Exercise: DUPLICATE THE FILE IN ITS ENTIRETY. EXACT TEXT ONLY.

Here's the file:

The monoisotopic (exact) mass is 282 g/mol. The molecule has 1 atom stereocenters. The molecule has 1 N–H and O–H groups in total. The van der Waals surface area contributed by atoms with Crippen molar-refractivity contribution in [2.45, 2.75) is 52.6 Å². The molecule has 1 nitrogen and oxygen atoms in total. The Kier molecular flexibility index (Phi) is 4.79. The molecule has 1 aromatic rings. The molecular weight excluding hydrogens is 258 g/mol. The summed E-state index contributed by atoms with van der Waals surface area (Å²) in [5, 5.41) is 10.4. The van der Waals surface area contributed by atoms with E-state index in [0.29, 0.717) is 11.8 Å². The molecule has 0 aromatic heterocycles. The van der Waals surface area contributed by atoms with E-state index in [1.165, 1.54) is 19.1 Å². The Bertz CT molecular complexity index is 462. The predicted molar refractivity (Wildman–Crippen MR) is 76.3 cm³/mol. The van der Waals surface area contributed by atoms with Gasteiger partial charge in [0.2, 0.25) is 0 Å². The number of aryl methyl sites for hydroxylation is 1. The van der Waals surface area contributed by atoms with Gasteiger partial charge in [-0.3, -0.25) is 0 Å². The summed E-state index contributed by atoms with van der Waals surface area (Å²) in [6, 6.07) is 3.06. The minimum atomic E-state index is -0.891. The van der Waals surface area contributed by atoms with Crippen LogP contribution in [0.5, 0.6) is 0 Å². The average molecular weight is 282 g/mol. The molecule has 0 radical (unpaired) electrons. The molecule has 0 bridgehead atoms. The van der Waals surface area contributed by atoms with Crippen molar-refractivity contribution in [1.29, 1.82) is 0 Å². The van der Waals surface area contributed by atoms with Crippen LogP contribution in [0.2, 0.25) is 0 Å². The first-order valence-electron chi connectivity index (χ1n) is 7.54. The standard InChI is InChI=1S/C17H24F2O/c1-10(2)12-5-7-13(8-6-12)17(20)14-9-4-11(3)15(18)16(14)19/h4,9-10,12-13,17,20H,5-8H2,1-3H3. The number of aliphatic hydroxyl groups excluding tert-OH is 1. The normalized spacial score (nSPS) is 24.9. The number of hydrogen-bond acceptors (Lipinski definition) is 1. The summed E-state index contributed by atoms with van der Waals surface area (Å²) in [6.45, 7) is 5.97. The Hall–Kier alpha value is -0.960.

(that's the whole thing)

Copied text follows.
The monoisotopic (exact) mass is 282 g/mol. The molecule has 1 atom stereocenters. The molecule has 1 N–H and O–H groups in total. The van der Waals surface area contributed by atoms with Crippen molar-refractivity contribution in [2.45, 2.75) is 52.6 Å². The molecule has 1 nitrogen and oxygen atoms in total. The Kier molecular flexibility index (Phi) is 4.79. The molecule has 1 aromatic rings. The molecular weight excluding hydrogens is 258 g/mol. The summed E-state index contributed by atoms with van der Waals surface area (Å²) in [5, 5.41) is 10.4. The van der Waals surface area contributed by atoms with E-state index in [0.29, 0.717) is 11.8 Å². The molecule has 0 aromatic heterocycles. The van der Waals surface area contributed by atoms with E-state index in [1.165, 1.54) is 19.1 Å². The Bertz CT molecular complexity index is 462. The predicted molar refractivity (Wildman–Crippen MR) is 76.3 cm³/mol. The van der Waals surface area contributed by atoms with Gasteiger partial charge in [0.2, 0.25) is 0 Å². The number of aryl methyl sites for hydroxylation is 1. The van der Waals surface area contributed by atoms with Gasteiger partial charge in [-0.3, -0.25) is 0 Å². The summed E-state index contributed by atoms with van der Waals surface area (Å²) in [6, 6.07) is 3.06. The minimum atomic E-state index is -0.891. The van der Waals surface area contributed by atoms with Crippen LogP contribution in [0.5, 0.6) is 0 Å². The average molecular weight is 282 g/mol. The molecule has 0 radical (unpaired) electrons. The molecule has 0 bridgehead atoms. The van der Waals surface area contributed by atoms with Crippen molar-refractivity contribution in [1.29, 1.82) is 0 Å². The van der Waals surface area contributed by atoms with Crippen LogP contribution in [0.2, 0.25) is 0 Å². The first-order valence-electron chi connectivity index (χ1n) is 7.54. The standard InChI is InChI=1S/C17H24F2O/c1-10(2)12-5-7-13(8-6-12)17(20)14-9-4-11(3)15(18)16(14)19/h4,9-10,12-13,17,20H,5-8H2,1-3H3. The number of aliphatic hydroxyl groups excluding tert-OH is 1. The normalized spacial score (nSPS) is 24.9. The number of hydrogen-bond acceptors (Lipinski definition) is 1. The summed E-state index contributed by atoms with van der Waals surface area (Å²) in [6.45, 7) is 5.97. The Hall–Kier alpha value is -0.960.